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YouTube And You: College Credit For YouTube?

Dec 6, 2007
In a classroom at Pfizer College in Claremont, Calif, students sit watching Media Studies professor Alexandra Juhasz. Some of the students have their heads down, others are covertly eating or drinking, but most are paying close attention, their eyes leaving Juhaszs face only momentarily to glance at the camera that is recording the class session for later posting on YouTube.

This is the Internet age, and these students are enrolled in Learning From YouTube, a semester long class designed to explore what Prof. Juhasz describes as the role of corporate sponsored democratic media expression.

Students communicate with each other online, posting videos and comments, and encouraging YouTube users from around the world to post comments. Among the postings, in addition to excerpts from each class section, is a look at the class syllabus, accompanied by the theme song from Futurama, a student juggling roles of toilet paper, and several students explaining their take on one of their posting assignments What Is YouTube?

Students can also post their comments on classmates, other YouTube users videos, which means that the topics of discussion are virtually limitless in scope. In most of these response posts, the students express their opinions as to why the video posting site has grown so rapidly in popularity in just a few years.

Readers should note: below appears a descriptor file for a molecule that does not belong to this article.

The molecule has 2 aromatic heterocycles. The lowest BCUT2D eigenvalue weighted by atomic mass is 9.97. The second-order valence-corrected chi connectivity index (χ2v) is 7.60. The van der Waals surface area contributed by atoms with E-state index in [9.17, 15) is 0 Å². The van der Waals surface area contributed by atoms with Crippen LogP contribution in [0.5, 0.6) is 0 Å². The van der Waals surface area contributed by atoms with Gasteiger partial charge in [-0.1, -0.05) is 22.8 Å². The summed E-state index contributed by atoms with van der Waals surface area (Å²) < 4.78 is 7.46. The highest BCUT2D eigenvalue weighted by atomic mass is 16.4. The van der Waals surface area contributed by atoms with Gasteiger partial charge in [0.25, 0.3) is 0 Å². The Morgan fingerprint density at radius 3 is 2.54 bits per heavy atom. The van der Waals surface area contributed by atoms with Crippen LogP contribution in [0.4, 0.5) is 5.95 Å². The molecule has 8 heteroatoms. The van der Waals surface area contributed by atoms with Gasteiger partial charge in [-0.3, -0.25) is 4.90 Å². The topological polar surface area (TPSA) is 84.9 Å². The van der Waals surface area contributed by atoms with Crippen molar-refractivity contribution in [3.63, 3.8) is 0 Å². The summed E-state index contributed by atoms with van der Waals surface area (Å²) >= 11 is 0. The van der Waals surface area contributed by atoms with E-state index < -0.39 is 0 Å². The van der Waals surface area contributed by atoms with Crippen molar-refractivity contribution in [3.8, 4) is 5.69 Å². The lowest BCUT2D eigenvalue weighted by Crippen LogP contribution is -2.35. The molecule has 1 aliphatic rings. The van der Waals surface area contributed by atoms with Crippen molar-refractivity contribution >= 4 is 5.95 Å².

YouTube is, explains an unnamed student in his video class assignment, is a place for people to express themselves. Some of these people would never have an audience, but with YouTube, they can share their views and get responses from people around the world. In a YouTube video entitled Pitzer College Public Press Release, Learning From YouTube Professor Juhasz is described as a YouTube skeptic and champion of democratic media, and Juhasz herself says that she was under whelmed by the site, but recognized its cultural relevancy and the impact that it is having on global communications in general.

Since its inception in 2005, YouTube has been the go-to site for users looking to view, and post, clips of music videos, television shows, news outtakes, confessionals, and, most notably, Presidential addresses and debates. The site has been awarded Best Invention of The Year, by Time magazine, and was the first website to receive an Entertainer of the Year award from Entertainment Weekly.

YouTube, says student Darren Grose, who is responsible for filming many of the class sessions, is a phenomenon that should be studied very closely.
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